Vince Quiles:  One of the first things that I would say is, look, like if you’re sick and tired of being sick and tired, you’re already on the track to organizing. And if you’re somebody that has strong connections, strong relationships with people, if people seek you out when things are going on in the store and they want to go back and forth about what’s happening, that’s important. Then what you do is through that, you identify people. And that was something I tried to do, was pick out four or five people who were like, you guys are very well liked. You understand the problems. Again, the major thing was the fear that people had of retaliation.

And here’s where I’m going to encourage other Home Depot associates to consider this. Home Depot is in a unique space. They do not like bad publicity. The thing they’re the most upset about in all of this is the bad publicity that came from this [Max laughs], which is why now they’re starting to change things. They’re upping the raises a little bit. They’re going to build a convenience store in our… It’s this weird convenience store type thing in our store that it’s just for… It’s like a 7-Eleven for Home Depot employees. It’s weird. I don’t know. They think it’s really cool. Personally, I don’t really care about that. I’m like, if I want to go to 7-Eleven, I go to 7-Eleven.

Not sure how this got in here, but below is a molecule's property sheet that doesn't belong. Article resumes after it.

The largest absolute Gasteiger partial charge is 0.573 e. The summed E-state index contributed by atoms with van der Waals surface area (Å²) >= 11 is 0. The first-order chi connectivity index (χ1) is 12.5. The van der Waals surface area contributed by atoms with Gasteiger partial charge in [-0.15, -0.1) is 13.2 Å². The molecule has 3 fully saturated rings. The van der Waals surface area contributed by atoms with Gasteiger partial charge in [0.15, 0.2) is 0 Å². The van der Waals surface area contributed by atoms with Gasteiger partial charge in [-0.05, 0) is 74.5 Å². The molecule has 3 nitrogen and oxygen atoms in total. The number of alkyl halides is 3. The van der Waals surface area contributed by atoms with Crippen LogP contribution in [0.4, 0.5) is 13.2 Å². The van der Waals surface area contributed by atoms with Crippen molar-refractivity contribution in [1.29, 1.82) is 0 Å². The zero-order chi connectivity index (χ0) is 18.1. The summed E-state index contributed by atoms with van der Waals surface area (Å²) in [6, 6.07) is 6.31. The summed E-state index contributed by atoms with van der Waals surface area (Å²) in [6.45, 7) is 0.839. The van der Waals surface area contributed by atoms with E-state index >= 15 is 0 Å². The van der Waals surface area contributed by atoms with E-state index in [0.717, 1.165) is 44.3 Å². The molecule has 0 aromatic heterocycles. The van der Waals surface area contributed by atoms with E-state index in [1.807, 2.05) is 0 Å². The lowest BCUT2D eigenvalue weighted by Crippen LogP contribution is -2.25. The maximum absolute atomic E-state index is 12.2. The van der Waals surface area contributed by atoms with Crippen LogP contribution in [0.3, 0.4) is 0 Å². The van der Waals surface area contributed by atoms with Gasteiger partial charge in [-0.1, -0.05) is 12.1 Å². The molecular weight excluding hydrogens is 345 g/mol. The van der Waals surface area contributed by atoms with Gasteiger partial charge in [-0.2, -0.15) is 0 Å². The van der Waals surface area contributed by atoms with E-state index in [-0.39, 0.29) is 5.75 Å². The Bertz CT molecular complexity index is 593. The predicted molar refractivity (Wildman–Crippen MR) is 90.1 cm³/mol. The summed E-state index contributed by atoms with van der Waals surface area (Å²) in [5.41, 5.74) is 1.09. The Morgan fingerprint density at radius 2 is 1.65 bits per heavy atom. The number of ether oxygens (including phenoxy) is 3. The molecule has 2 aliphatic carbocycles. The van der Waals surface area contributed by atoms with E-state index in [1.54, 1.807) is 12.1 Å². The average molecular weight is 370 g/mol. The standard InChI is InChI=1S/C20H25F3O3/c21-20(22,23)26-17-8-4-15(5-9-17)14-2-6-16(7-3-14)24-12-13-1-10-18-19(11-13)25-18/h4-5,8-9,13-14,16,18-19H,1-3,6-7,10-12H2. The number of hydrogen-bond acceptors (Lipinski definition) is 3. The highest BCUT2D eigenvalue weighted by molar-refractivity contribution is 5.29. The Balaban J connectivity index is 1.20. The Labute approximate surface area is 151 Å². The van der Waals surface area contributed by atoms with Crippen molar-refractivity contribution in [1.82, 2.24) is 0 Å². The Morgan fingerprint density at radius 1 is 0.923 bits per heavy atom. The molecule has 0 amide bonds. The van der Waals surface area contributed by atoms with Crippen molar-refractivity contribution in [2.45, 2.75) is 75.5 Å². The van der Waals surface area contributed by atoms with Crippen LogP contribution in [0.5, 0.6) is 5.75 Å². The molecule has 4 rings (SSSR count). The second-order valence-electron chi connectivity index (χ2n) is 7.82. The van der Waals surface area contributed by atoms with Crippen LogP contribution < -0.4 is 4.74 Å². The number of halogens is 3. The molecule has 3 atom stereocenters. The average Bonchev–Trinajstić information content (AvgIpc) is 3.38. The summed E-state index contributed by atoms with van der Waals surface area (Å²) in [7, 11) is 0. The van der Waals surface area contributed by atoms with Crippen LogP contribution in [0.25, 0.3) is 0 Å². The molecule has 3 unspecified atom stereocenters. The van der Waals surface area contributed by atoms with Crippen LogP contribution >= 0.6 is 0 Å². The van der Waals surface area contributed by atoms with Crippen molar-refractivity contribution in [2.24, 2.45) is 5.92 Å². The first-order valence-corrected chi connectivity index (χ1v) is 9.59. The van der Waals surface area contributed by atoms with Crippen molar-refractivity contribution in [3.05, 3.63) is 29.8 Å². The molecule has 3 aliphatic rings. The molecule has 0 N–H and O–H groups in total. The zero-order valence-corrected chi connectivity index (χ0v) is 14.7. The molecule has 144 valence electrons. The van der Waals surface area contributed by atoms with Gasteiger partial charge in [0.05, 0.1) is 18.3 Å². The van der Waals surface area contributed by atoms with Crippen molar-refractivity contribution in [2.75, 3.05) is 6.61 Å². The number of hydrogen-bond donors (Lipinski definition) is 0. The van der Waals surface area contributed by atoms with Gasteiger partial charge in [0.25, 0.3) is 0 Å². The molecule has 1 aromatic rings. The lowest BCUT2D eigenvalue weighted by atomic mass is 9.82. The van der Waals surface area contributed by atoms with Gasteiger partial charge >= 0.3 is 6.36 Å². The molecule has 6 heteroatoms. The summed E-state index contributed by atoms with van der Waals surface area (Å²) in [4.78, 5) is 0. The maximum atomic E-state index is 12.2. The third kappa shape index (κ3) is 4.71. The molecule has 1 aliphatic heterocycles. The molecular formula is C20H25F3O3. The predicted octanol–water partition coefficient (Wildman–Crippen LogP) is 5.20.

Maximillian Alvarez:  Yeah, I was going to say that sounds nice. But we also have a history of something called company stores in the US. They may want to Google that before they go through with that plan.

Vince Quiles:  It’s funny hearing how they addressed it. It’s just myself in that particular instance, because I’m into fitness and all this, like yeah, they can also have healthy snacks. Because in my mind I’m also over here like, what type of options you’re going to offer people?

Maximillian Alvarez:  [Laughs] Yeah, you got hot fries or what? [Crosstalk]

Vince Quiles:  Exactly. But to that end, in the end, it’s still wholly inadequate in terms of what it is that you’re talking about, but ultimately it’s still something more than what they were originally doing, building employee bathrooms and things like that. And again, they’re doing that because people took the time to stand up. And again, whether it was one guy talking shit, or the other 105 that were sitting there, signed the paper. Or the other four or five, again, that maybe didn’t go on camera, maybe didn’t get in front of faces at rallies, but they still did put in work and talked to people, and would say, hey, you’re hearing what Home Depot’s saying in this sense, but maybe this is the other stuff you should consider.

The big thing, though, it’s getting out there and then realizing, because Home Depot does not like that bad publicity, as long as you are well versed and understand what your rights as a worker are, and you have that willingness to go toe to toe with them, they won’t do shit. That’s so funny.